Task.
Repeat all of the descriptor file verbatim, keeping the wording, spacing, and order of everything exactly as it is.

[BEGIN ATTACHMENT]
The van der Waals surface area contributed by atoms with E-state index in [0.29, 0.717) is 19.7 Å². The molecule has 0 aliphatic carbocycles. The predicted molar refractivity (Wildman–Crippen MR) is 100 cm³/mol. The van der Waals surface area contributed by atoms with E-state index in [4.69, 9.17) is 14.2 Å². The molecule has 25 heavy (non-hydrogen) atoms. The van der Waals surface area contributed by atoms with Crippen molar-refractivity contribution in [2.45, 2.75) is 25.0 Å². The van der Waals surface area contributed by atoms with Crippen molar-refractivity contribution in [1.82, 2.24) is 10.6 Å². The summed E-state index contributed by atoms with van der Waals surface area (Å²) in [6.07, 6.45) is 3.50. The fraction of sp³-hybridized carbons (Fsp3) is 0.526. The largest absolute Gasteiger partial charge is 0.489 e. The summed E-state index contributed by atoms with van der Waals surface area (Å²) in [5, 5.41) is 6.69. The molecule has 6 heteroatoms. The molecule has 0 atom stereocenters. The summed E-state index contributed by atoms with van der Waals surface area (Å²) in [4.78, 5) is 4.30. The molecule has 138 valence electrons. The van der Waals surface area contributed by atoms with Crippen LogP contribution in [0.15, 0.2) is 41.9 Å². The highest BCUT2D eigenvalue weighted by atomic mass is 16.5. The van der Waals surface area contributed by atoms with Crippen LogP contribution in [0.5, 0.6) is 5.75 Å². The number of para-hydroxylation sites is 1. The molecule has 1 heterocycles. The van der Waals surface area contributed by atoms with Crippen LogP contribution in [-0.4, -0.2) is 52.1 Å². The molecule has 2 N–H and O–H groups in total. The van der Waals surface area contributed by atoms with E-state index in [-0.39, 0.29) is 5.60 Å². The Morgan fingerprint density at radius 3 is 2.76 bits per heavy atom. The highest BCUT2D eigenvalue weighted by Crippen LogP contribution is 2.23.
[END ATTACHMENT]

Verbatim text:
The van der Waals surface area contributed by atoms with E-state index in [0.29, 0.717) is 19.7 Å². The molecule has 0 aliphatic carbocycles. The predicted molar refractivity (Wildman–Crippen MR) is 100 cm³/mol. The van der Waals surface area contributed by atoms with E-state index in [4.69, 9.17) is 14.2 Å². The molecule has 25 heavy (non-hydrogen) atoms. The van der Waals surface area contributed by atoms with Crippen molar-refractivity contribution in [2.45, 2.75) is 25.0 Å². The van der Waals surface area contributed by atoms with Crippen molar-refractivity contribution in [1.82, 2.24) is 10.6 Å². The summed E-state index contributed by atoms with van der Waals surface area (Å²) in [6.07, 6.45) is 3.50. The fraction of sp³-hybridized carbons (Fsp3) is 0.526. The largest absolute Gasteiger partial charge is 0.489 e. The summed E-state index contributed by atoms with van der Waals surface area (Å²) in [5, 5.41) is 6.69. The molecule has 6 heteroatoms. The molecule has 0 atom stereocenters. The summed E-state index contributed by atoms with van der Waals surface area (Å²) in [4.78, 5) is 4.30. The molecule has 138 valence electrons. The van der Waals surface area contributed by atoms with Crippen LogP contribution in [0.15, 0.2) is 41.9 Å². The highest BCUT2D eigenvalue weighted by atomic mass is 16.5. The van der Waals surface area contributed by atoms with Crippen LogP contribution in [0.5, 0.6) is 5.75 Å². The number of para-hydroxylation sites is 1. The molecule has 1 heterocycles. The van der Waals surface area contributed by atoms with Crippen LogP contribution in [-0.4, -0.2) is 52.1 Å². The molecule has 2 N–H and O–H groups in total. The van der Waals surface area contributed by atoms with E-state index in [-0.39, 0.29) is 5.60 Å². The Morgan fingerprint density at radius 3 is 2.76 bits per heavy atom. The highest BCUT2D eigenvalue weighted by Crippen LogP contribution is 2.23.